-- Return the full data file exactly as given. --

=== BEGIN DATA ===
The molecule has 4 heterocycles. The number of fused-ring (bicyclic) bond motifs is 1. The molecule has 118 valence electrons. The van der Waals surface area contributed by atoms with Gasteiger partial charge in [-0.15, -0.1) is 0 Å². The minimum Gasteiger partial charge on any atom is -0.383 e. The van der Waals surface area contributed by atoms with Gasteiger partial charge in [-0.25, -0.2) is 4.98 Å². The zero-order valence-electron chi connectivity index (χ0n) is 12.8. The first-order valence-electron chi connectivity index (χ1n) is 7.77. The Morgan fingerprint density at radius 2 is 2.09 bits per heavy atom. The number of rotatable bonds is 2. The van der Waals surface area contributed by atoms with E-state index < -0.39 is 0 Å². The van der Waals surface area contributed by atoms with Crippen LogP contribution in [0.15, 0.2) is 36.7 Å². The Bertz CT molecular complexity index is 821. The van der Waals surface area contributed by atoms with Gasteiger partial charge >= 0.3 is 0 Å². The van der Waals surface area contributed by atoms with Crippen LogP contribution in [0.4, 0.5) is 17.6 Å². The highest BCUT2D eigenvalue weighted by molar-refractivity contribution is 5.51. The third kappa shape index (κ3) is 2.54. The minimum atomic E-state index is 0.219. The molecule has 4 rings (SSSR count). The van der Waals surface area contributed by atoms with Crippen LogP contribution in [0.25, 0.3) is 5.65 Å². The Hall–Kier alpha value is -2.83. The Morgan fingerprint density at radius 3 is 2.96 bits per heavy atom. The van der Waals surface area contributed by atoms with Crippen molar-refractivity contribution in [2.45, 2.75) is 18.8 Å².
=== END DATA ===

The molecule has 4 heterocycles. The number of fused-ring (bicyclic) bond motifs is 1. The molecule has 118 valence electrons. The van der Waals surface area contributed by atoms with Gasteiger partial charge in [-0.15, -0.1) is 0 Å². The minimum Gasteiger partial charge on any atom is -0.383 e. The van der Waals surface area contributed by atoms with Gasteiger partial charge in [-0.25, -0.2) is 4.98 Å². The zero-order valence-electron chi connectivity index (χ0n) is 12.8. The first-order valence-electron chi connectivity index (χ1n) is 7.77. The Morgan fingerprint density at radius 2 is 2.09 bits per heavy atom. The number of rotatable bonds is 2. The van der Waals surface area contributed by atoms with E-state index < -0.39 is 0 Å². The van der Waals surface area contributed by atoms with Crippen LogP contribution in [0.15, 0.2) is 36.7 Å². The Bertz CT molecular complexity index is 821. The van der Waals surface area contributed by atoms with Gasteiger partial charge >= 0.3 is 0 Å². The van der Waals surface area contributed by atoms with Crippen LogP contribution in [0.4, 0.5) is 17.6 Å². The highest BCUT2D eigenvalue weighted by molar-refractivity contribution is 5.51. The third kappa shape index (κ3) is 2.54. The minimum atomic E-state index is 0.219. The molecule has 4 rings (SSSR count). The van der Waals surface area contributed by atoms with Crippen LogP contribution in [0.25, 0.3) is 5.65 Å². The Hall–Kier alpha value is -2.83. The Morgan fingerprint density at radius 3 is 2.96 bits per heavy atom. The van der Waals surface area contributed by atoms with Crippen molar-refractivity contribution in [2.45, 2.75) is 18.8 Å².